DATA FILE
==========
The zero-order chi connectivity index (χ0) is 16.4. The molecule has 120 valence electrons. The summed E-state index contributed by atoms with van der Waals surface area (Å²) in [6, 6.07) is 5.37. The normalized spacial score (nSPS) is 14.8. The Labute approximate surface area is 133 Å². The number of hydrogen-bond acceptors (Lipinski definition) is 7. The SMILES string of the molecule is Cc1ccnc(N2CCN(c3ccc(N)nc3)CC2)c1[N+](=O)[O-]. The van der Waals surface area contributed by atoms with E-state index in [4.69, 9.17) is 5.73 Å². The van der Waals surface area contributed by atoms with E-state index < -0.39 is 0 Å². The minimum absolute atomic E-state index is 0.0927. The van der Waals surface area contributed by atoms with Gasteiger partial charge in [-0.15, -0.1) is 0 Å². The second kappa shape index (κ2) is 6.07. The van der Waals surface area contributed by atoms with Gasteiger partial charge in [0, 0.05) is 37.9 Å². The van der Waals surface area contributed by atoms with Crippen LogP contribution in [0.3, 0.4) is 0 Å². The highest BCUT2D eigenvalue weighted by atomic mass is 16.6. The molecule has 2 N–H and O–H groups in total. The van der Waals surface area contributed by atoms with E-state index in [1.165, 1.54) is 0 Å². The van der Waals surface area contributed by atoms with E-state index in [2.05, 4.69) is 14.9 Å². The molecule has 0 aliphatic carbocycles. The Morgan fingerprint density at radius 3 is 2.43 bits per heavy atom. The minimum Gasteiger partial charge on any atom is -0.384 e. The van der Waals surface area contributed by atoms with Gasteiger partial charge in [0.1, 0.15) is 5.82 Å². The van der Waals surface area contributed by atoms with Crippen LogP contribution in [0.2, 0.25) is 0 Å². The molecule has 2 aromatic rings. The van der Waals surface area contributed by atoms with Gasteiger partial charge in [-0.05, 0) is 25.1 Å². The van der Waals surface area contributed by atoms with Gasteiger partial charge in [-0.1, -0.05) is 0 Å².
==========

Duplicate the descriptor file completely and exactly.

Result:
The zero-order chi connectivity index (χ0) is 16.4. The molecule has 120 valence electrons. The summed E-state index contributed by atoms with van der Waals surface area (Å²) in [6, 6.07) is 5.37. The normalized spacial score (nSPS) is 14.8. The Labute approximate surface area is 133 Å². The number of hydrogen-bond acceptors (Lipinski definition) is 7. The SMILES string of the molecule is Cc1ccnc(N2CCN(c3ccc(N)nc3)CC2)c1[N+](=O)[O-]. The van der Waals surface area contributed by atoms with E-state index in [4.69, 9.17) is 5.73 Å². The van der Waals surface area contributed by atoms with E-state index < -0.39 is 0 Å². The minimum absolute atomic E-state index is 0.0927. The van der Waals surface area contributed by atoms with Gasteiger partial charge in [-0.15, -0.1) is 0 Å². The second kappa shape index (κ2) is 6.07. The van der Waals surface area contributed by atoms with Gasteiger partial charge in [0, 0.05) is 37.9 Å². The van der Waals surface area contributed by atoms with Crippen LogP contribution in [0.3, 0.4) is 0 Å². The highest BCUT2D eigenvalue weighted by atomic mass is 16.6. The molecule has 2 N–H and O–H groups in total. The van der Waals surface area contributed by atoms with E-state index in [1.165, 1.54) is 0 Å². The van der Waals surface area contributed by atoms with E-state index in [2.05, 4.69) is 14.9 Å². The molecule has 0 aliphatic carbocycles. The Morgan fingerprint density at radius 3 is 2.43 bits per heavy atom. The minimum Gasteiger partial charge on any atom is -0.384 e. The van der Waals surface area contributed by atoms with Gasteiger partial charge in [0.1, 0.15) is 5.82 Å². The van der Waals surface area contributed by atoms with Crippen LogP contribution in [0.2, 0.25) is 0 Å². The molecule has 2 aromatic rings. The van der Waals surface area contributed by atoms with Gasteiger partial charge in [-0.05, 0) is 25.1 Å². The van der Waals surface area contributed by atoms with Gasteiger partial charge in [-0.1, -0.05) is 0 Å².